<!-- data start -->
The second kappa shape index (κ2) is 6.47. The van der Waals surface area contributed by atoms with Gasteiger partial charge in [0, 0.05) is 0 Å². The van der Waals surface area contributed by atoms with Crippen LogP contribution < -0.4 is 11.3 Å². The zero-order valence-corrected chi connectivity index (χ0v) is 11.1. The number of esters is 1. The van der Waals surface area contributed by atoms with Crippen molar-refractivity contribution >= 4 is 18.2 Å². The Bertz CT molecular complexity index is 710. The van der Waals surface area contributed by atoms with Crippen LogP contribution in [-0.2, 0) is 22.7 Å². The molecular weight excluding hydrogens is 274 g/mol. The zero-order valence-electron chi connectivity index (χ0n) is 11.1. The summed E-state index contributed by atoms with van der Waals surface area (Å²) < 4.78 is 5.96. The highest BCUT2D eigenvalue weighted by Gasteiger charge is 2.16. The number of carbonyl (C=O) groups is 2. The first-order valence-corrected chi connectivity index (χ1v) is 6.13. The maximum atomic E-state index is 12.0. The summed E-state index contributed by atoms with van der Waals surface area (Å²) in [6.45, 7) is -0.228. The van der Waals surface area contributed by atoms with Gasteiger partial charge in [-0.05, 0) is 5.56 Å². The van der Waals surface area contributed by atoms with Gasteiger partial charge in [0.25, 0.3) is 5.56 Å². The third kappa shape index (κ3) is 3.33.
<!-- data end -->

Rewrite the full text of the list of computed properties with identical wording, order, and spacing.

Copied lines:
The second kappa shape index (κ2) is 6.47. The van der Waals surface area contributed by atoms with Gasteiger partial charge in [0, 0.05) is 0 Å². The van der Waals surface area contributed by atoms with Crippen LogP contribution < -0.4 is 11.3 Å². The zero-order valence-corrected chi connectivity index (χ0v) is 11.1. The number of esters is 1. The van der Waals surface area contributed by atoms with Crippen molar-refractivity contribution >= 4 is 18.2 Å². The Bertz CT molecular complexity index is 710. The van der Waals surface area contributed by atoms with Crippen LogP contribution in [-0.2, 0) is 22.7 Å². The molecular weight excluding hydrogens is 274 g/mol. The zero-order valence-electron chi connectivity index (χ0n) is 11.1. The summed E-state index contributed by atoms with van der Waals surface area (Å²) < 4.78 is 5.96. The highest BCUT2D eigenvalue weighted by Gasteiger charge is 2.16. The number of carbonyl (C=O) groups is 2. The first-order valence-corrected chi connectivity index (χ1v) is 6.13. The maximum atomic E-state index is 12.0. The summed E-state index contributed by atoms with van der Waals surface area (Å²) in [6.45, 7) is -0.228. The van der Waals surface area contributed by atoms with Gasteiger partial charge in [-0.05, 0) is 5.56 Å². The van der Waals surface area contributed by atoms with Gasteiger partial charge in [0.25, 0.3) is 5.56 Å². The third kappa shape index (κ3) is 3.33.